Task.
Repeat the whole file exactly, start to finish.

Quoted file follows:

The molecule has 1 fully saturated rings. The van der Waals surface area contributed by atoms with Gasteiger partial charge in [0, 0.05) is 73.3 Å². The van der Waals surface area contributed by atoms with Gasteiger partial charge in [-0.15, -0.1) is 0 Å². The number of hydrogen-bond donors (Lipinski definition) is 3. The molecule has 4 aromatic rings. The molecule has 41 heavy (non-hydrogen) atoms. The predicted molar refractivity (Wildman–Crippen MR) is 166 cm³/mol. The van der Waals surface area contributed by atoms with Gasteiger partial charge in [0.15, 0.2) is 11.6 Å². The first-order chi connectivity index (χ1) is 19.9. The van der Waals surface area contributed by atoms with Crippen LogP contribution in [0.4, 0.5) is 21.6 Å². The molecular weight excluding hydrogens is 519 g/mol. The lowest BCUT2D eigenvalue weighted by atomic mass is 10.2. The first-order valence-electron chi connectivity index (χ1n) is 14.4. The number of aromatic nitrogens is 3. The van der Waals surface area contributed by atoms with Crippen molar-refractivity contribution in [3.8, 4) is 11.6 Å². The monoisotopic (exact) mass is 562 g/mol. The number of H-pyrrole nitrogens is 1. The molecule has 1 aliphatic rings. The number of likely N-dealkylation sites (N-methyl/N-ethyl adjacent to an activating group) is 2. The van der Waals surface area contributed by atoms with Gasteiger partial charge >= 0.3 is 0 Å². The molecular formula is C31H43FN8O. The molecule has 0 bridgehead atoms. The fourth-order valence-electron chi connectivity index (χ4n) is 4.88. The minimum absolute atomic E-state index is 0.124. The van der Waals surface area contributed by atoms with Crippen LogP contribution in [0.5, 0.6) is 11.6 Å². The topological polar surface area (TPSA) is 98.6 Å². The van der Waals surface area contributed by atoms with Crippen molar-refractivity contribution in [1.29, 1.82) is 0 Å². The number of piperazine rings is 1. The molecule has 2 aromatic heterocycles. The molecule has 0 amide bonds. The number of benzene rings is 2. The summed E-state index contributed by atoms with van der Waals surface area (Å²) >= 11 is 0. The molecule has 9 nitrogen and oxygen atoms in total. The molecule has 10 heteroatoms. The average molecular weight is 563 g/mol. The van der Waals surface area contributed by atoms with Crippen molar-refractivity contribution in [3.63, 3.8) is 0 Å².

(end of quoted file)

The molecule has 1 fully saturated rings. The van der Waals surface area contributed by atoms with Gasteiger partial charge in [0, 0.05) is 73.3 Å². The van der Waals surface area contributed by atoms with Gasteiger partial charge in [-0.15, -0.1) is 0 Å². The number of hydrogen-bond donors (Lipinski definition) is 3. The molecule has 4 aromatic rings. The molecule has 41 heavy (non-hydrogen) atoms. The predicted molar refractivity (Wildman–Crippen MR) is 166 cm³/mol. The van der Waals surface area contributed by atoms with Gasteiger partial charge in [0.15, 0.2) is 11.6 Å². The first-order chi connectivity index (χ1) is 19.9. The van der Waals surface area contributed by atoms with Crippen LogP contribution in [0.4, 0.5) is 21.6 Å². The molecular weight excluding hydrogens is 519 g/mol. The lowest BCUT2D eigenvalue weighted by atomic mass is 10.2. The first-order valence-electron chi connectivity index (χ1n) is 14.4. The number of aromatic nitrogens is 3. The van der Waals surface area contributed by atoms with Crippen molar-refractivity contribution in [3.8, 4) is 11.6 Å². The monoisotopic (exact) mass is 562 g/mol. The number of H-pyrrole nitrogens is 1. The molecule has 1 aliphatic rings. The number of likely N-dealkylation sites (N-methyl/N-ethyl adjacent to an activating group) is 2. The van der Waals surface area contributed by atoms with Gasteiger partial charge >= 0.3 is 0 Å². The molecular formula is C31H43FN8O. The molecule has 0 bridgehead atoms. The fourth-order valence-electron chi connectivity index (χ4n) is 4.88. The minimum absolute atomic E-state index is 0.124. The van der Waals surface area contributed by atoms with Crippen LogP contribution in [0.5, 0.6) is 11.6 Å². The topological polar surface area (TPSA) is 98.6 Å². The van der Waals surface area contributed by atoms with Crippen molar-refractivity contribution in [1.29, 1.82) is 0 Å². The number of piperazine rings is 1. The molecule has 2 aromatic heterocycles. The molecule has 0 amide bonds. The number of benzene rings is 2. The summed E-state index contributed by atoms with van der Waals surface area (Å²) >= 11 is 0. The molecule has 9 nitrogen and oxygen atoms in total. The molecule has 10 heteroatoms. The average molecular weight is 563 g/mol. The van der Waals surface area contributed by atoms with Crippen molar-refractivity contribution in [3.63, 3.8) is 0 Å².